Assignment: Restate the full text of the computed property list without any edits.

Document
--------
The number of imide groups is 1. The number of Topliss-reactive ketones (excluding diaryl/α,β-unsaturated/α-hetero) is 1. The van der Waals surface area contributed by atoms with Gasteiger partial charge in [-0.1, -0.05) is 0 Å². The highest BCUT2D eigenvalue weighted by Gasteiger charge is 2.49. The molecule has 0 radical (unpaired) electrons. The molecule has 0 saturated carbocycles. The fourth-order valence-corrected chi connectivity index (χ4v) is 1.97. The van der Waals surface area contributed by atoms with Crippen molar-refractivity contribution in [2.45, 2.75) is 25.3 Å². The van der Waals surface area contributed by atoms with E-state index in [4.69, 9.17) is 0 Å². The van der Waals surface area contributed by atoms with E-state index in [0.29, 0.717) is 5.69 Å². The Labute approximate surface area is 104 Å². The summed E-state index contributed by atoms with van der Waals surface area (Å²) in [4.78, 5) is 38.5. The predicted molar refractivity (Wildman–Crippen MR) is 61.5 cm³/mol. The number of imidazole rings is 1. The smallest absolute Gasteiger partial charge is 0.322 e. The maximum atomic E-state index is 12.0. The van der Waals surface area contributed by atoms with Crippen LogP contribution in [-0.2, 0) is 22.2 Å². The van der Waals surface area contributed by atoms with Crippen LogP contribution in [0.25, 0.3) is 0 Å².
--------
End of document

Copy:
The number of imide groups is 1. The number of Topliss-reactive ketones (excluding diaryl/α,β-unsaturated/α-hetero) is 1. The van der Waals surface area contributed by atoms with Gasteiger partial charge in [-0.1, -0.05) is 0 Å². The highest BCUT2D eigenvalue weighted by Gasteiger charge is 2.49. The molecule has 0 radical (unpaired) electrons. The molecule has 0 saturated carbocycles. The fourth-order valence-corrected chi connectivity index (χ4v) is 1.97. The van der Waals surface area contributed by atoms with Crippen molar-refractivity contribution in [2.45, 2.75) is 25.3 Å². The van der Waals surface area contributed by atoms with E-state index in [4.69, 9.17) is 0 Å². The van der Waals surface area contributed by atoms with E-state index in [0.29, 0.717) is 5.69 Å². The Labute approximate surface area is 104 Å². The summed E-state index contributed by atoms with van der Waals surface area (Å²) in [4.78, 5) is 38.5. The predicted molar refractivity (Wildman–Crippen MR) is 61.5 cm³/mol. The number of imidazole rings is 1. The smallest absolute Gasteiger partial charge is 0.322 e. The maximum atomic E-state index is 12.0. The van der Waals surface area contributed by atoms with Crippen LogP contribution in [-0.2, 0) is 22.2 Å². The van der Waals surface area contributed by atoms with Crippen LogP contribution in [0.25, 0.3) is 0 Å².